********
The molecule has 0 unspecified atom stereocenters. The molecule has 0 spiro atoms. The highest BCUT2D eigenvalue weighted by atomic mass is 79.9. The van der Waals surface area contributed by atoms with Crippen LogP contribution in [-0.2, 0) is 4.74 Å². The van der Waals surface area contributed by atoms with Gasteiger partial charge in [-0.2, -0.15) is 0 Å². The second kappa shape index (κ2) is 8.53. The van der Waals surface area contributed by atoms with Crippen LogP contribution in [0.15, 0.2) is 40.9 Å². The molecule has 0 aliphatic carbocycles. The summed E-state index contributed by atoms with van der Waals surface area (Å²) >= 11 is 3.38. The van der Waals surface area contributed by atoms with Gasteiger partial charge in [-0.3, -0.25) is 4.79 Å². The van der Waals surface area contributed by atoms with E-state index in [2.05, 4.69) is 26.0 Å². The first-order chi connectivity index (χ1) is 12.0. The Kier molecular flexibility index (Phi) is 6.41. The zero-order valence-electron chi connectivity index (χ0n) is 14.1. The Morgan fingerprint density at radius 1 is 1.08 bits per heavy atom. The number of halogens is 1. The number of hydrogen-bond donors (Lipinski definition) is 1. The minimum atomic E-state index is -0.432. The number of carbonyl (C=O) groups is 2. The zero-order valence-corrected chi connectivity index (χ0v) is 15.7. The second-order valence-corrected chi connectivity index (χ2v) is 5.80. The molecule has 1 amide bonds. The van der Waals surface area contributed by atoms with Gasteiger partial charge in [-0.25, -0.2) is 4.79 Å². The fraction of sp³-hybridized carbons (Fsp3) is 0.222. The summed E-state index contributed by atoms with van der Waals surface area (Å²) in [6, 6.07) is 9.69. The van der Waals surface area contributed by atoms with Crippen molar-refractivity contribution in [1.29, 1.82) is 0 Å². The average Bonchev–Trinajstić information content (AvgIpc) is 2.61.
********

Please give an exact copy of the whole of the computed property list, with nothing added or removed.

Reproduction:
The molecule has 0 unspecified atom stereocenters. The molecule has 0 spiro atoms. The highest BCUT2D eigenvalue weighted by atomic mass is 79.9. The van der Waals surface area contributed by atoms with Crippen LogP contribution in [-0.2, 0) is 4.74 Å². The van der Waals surface area contributed by atoms with Gasteiger partial charge in [-0.2, -0.15) is 0 Å². The second kappa shape index (κ2) is 8.53. The van der Waals surface area contributed by atoms with Crippen LogP contribution in [0.15, 0.2) is 40.9 Å². The molecule has 0 aliphatic carbocycles. The summed E-state index contributed by atoms with van der Waals surface area (Å²) >= 11 is 3.38. The van der Waals surface area contributed by atoms with Gasteiger partial charge in [-0.3, -0.25) is 4.79 Å². The van der Waals surface area contributed by atoms with E-state index in [2.05, 4.69) is 26.0 Å². The first-order chi connectivity index (χ1) is 12.0. The Kier molecular flexibility index (Phi) is 6.41. The zero-order valence-electron chi connectivity index (χ0n) is 14.1. The Morgan fingerprint density at radius 1 is 1.08 bits per heavy atom. The number of halogens is 1. The number of hydrogen-bond donors (Lipinski definition) is 1. The minimum atomic E-state index is -0.432. The number of carbonyl (C=O) groups is 2. The zero-order valence-corrected chi connectivity index (χ0v) is 15.7. The second-order valence-corrected chi connectivity index (χ2v) is 5.80. The molecule has 1 amide bonds. The van der Waals surface area contributed by atoms with Gasteiger partial charge in [-0.25, -0.2) is 4.79 Å². The fraction of sp³-hybridized carbons (Fsp3) is 0.222. The summed E-state index contributed by atoms with van der Waals surface area (Å²) in [6, 6.07) is 9.69. The van der Waals surface area contributed by atoms with Crippen molar-refractivity contribution in [1.29, 1.82) is 0 Å². The average Bonchev–Trinajstić information content (AvgIpc) is 2.61.